Kidney Diseases

An illustration of where kidneys are within the body

Chronic Kidney Disease (CKD) is a condition in which the kidneys are damaged and cannot filter blood as well as they should; excess fluid and wastes from the blood remain in the body and may cause other health problems, such as heart disease, anemia, stroke, and bone disease. Kidney disease often can worsen over time and may lead to kidney failure, which requires dialysis or a kidney transplant. An estimated 37 million American adults have CKD, and kidney diseases are the ninth leading cause of death in the United States. CKD has two main causes: high blood pressure and diabetes. NIDDK-supported research has led to critical knowledge that has improved the health and quality of life of people with CKD. Acute kidney injury (AKI) is a common complication of hospitalization, with a variety of causes that preferentially affects the elderly and African Americans.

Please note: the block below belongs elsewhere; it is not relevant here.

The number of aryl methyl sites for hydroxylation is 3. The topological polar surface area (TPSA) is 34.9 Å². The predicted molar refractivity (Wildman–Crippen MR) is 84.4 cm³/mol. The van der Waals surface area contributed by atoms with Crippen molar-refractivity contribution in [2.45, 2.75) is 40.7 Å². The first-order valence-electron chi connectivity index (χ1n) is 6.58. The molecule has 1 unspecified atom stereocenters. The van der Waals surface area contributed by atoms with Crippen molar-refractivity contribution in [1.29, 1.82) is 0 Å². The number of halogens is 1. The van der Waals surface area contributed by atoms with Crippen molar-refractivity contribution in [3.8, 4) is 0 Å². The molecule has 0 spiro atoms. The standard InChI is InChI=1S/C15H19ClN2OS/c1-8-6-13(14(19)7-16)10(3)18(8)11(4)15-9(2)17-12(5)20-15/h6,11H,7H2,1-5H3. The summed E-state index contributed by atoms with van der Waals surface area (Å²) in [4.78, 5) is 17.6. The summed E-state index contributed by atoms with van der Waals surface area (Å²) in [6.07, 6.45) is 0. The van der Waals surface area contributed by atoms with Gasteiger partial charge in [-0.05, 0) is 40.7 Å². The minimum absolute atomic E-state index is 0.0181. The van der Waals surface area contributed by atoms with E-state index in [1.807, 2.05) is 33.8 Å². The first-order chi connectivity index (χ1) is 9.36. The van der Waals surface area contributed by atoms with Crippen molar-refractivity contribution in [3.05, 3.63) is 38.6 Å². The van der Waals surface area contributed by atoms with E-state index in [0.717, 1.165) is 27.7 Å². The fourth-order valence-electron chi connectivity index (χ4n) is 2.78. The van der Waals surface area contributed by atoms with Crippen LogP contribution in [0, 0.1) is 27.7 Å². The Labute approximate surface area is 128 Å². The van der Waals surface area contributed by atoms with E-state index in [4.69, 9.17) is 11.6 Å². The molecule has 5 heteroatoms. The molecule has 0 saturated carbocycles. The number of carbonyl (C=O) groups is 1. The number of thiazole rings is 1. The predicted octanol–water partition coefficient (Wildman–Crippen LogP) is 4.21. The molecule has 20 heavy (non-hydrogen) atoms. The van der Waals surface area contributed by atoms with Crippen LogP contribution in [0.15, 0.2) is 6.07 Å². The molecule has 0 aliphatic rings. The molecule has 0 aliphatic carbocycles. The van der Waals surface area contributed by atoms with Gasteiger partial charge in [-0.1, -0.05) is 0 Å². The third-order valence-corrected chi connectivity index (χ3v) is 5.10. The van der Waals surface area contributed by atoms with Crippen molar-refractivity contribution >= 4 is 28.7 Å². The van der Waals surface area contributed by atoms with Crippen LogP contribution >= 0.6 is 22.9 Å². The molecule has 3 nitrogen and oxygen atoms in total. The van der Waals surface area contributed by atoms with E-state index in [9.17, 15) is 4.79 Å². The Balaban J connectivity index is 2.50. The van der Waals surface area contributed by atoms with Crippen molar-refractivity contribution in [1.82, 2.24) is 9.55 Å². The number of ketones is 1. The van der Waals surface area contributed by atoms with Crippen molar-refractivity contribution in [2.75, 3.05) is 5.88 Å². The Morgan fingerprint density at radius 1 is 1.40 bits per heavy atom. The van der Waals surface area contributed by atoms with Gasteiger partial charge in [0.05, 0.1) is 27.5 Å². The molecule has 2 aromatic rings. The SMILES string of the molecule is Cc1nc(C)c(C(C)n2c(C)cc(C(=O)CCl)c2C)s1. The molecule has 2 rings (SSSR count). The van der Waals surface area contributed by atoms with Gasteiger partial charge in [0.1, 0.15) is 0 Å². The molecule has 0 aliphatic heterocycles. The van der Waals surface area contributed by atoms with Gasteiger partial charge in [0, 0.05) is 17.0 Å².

• About one-third of patients with type 1 diabetes and one-sixth of patients with type 2 diabetes were destined to develop kidney failure.
  • Two lifesaving renal replacement therapies, dialysis and renal transplantation, developed through fundamental NIH research in the 1960s, were increasingly available; however, neither was ideal.
  • Dialysis left patients feeling exhausted and unable to work. Patients suffered from disabling bone disease, dementia caused by aluminum intoxication, and severe fatigue from uncontrollable anemia. High cardiovascular disease death rates limited life expectancy. Anemia was a common clinical problem for dialysis patients, which affected health and quality of life. Treatments such as transfusions and anabolic steroids had many complications.
  • Some patients were lucky enough to get a kidney transplant, which greatly improved their quality of life and life expectancy. However, transplantation was not common, and acute rejection resulted in transplantation failure rates of 30 to 50 percent. Infections due to immunosuppression in kidney transplant patients were common and life-threatening.
  • Screening methods for kidney disease were not very sensitive, so it was difficult to identify early stages of diabetic kidney disease.
  • Few treatments for kidney disease were available, and the importance of controlling blood sugar and blood pressure was not recognized. Kidney failure was increasing at epidemic rates.
  • There was no effective treatment for acute kidney injury (AKI); death rates for hospitalized patients with AKI were over 50 percent. AKI and CKD were considered separate syndromes.